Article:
(This article was first published on

For some time I've contemplated creating a function for creating the dynamite plots beloved by many of the applied sciences. There's a lot of criticism regarding their utility, and there are several ways that present data in a more intelligible way. A search on the subject brings up pages with such emotive titles as "Dynamite plots: unmitigated evil?" and "Why dynamite plots are BAD". The "Beware of Dynamite" poster sums up the main problem with dynamite plots by concluding "Intentionally or not, a dynamite plot hides more than it reveals".**The Praise of Insects**, and kindly contributed to R-bloggers)All that said, I'm an R advocate. If being able to to create dynamite plots is going to encourage people to use R, I can cope with their inadequacies. Here's hoping that the paucity of information required to create them makes people reconsider.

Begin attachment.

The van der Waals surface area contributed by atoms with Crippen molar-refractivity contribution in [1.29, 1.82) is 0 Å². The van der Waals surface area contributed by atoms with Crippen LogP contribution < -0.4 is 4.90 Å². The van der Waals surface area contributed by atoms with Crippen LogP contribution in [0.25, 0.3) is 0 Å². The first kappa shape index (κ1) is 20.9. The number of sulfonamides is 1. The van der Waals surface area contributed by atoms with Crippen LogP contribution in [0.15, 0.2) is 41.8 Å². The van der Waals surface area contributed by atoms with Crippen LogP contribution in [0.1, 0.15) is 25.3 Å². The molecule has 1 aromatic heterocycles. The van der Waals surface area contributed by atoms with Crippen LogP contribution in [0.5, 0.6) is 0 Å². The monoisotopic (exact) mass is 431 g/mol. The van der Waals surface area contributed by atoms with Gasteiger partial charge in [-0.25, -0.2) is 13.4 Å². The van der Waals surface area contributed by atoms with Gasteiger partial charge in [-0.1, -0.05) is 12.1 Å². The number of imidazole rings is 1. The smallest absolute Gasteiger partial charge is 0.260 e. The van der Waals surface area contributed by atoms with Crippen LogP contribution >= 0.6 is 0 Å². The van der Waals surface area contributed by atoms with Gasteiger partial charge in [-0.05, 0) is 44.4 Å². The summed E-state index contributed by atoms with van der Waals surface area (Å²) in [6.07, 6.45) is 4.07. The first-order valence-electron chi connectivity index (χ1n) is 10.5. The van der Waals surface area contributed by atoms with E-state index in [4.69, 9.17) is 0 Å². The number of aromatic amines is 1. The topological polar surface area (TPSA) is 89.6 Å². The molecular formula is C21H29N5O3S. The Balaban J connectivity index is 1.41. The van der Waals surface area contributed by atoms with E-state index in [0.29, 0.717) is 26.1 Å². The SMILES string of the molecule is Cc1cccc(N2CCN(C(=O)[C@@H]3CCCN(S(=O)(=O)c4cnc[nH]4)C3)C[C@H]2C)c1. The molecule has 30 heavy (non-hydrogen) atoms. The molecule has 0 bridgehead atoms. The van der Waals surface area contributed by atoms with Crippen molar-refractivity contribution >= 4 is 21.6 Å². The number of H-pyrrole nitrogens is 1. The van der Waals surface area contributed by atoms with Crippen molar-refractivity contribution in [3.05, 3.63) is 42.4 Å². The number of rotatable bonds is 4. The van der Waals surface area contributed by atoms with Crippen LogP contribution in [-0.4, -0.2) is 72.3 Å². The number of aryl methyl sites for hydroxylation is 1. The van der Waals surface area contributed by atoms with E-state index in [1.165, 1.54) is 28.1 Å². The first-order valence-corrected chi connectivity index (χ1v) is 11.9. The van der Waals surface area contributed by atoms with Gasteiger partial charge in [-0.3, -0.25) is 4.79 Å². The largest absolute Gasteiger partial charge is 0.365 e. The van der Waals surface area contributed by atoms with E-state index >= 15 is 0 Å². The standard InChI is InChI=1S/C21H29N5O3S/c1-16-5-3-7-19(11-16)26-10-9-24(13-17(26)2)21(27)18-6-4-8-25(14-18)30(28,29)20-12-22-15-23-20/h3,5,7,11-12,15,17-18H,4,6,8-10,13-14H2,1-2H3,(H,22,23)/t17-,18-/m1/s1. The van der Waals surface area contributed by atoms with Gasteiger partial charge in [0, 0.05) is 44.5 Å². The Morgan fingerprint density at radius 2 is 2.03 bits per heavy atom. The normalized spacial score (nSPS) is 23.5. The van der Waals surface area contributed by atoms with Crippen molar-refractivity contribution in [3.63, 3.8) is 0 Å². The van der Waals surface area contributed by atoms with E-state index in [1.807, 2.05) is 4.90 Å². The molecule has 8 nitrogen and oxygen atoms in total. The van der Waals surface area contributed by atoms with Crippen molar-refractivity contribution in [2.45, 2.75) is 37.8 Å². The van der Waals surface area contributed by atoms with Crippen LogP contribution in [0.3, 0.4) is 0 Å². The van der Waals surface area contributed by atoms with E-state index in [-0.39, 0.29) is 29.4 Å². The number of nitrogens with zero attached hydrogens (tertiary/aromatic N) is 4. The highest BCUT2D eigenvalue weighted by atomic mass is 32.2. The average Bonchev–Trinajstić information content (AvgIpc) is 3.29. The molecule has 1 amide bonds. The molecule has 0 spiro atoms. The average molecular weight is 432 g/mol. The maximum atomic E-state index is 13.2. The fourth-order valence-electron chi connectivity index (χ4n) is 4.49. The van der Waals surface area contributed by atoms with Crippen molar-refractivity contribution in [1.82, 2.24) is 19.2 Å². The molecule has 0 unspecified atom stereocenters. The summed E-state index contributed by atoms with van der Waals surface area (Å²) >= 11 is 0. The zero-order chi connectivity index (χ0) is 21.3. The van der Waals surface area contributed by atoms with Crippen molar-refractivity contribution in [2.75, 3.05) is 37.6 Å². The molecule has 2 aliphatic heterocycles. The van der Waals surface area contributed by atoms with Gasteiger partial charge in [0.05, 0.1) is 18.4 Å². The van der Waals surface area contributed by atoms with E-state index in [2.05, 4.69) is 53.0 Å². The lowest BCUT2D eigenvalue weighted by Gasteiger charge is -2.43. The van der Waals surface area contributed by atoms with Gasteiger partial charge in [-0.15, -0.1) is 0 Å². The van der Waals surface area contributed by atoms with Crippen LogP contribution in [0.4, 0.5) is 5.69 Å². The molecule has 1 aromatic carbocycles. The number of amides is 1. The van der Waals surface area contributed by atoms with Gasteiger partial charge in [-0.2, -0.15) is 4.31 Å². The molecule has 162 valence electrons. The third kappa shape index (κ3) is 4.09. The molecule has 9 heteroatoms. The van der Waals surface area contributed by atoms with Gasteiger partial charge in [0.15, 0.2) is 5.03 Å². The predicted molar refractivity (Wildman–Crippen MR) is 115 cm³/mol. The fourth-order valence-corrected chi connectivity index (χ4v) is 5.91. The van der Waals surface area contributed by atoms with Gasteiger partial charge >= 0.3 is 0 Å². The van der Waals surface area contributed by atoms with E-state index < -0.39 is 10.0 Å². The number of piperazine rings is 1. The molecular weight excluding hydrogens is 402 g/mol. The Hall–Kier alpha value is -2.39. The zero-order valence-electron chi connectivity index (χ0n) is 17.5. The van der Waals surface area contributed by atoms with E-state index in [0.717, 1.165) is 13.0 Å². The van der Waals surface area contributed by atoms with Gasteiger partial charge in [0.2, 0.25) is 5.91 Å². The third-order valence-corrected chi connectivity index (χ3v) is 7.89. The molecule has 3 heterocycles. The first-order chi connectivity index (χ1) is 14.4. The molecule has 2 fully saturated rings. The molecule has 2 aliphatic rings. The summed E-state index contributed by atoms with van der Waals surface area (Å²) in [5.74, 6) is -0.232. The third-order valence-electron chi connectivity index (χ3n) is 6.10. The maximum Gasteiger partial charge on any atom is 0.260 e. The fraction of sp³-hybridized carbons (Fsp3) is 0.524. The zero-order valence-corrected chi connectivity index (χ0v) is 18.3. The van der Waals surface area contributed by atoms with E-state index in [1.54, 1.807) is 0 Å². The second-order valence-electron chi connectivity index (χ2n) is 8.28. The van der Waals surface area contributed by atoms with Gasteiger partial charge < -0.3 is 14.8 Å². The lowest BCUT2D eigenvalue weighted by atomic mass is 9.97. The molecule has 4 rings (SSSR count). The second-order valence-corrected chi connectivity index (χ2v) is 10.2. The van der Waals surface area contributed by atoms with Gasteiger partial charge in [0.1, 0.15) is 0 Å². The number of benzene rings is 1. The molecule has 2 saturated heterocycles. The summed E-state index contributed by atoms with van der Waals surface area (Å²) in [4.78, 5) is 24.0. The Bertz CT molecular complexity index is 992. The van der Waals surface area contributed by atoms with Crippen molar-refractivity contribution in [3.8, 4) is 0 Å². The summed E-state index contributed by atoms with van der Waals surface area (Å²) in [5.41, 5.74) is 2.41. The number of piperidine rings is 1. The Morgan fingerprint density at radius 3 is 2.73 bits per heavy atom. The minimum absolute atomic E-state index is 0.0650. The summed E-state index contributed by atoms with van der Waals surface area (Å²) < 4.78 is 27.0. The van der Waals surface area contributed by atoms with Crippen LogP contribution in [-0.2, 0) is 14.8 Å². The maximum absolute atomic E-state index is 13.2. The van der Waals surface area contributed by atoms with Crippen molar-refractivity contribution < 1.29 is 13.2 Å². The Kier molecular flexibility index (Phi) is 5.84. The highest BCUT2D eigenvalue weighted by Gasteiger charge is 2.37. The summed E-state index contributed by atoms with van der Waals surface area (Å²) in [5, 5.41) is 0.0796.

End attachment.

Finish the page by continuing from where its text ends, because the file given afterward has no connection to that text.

dynamitePlot <- function(height, error, names = NA,The result looks like this: The code is also available on gitHub.

significance = NA, ylim = c(0,maxLim), ...){

maxLim <- 1.1* max(mapply(sum, height, error))

bp <- barplot(height, names.arg = names, ylim = ylim, ...)

arrows(x0 = bp, y0 = height, y1 = height + error, angle = 90)

text(x = bp, y = 0.2 + height + error, labels = significance)

}

Values <- c(1,2,5,4)

Errors <- c(0.25, 0.5, 0.33, 0.12)

Names <- paste("Trial", 1:4)

Sig <- c("a", "a", "b", "b")

dynamitePlot(Values, Errors, names = Names, significance = Sig)

To

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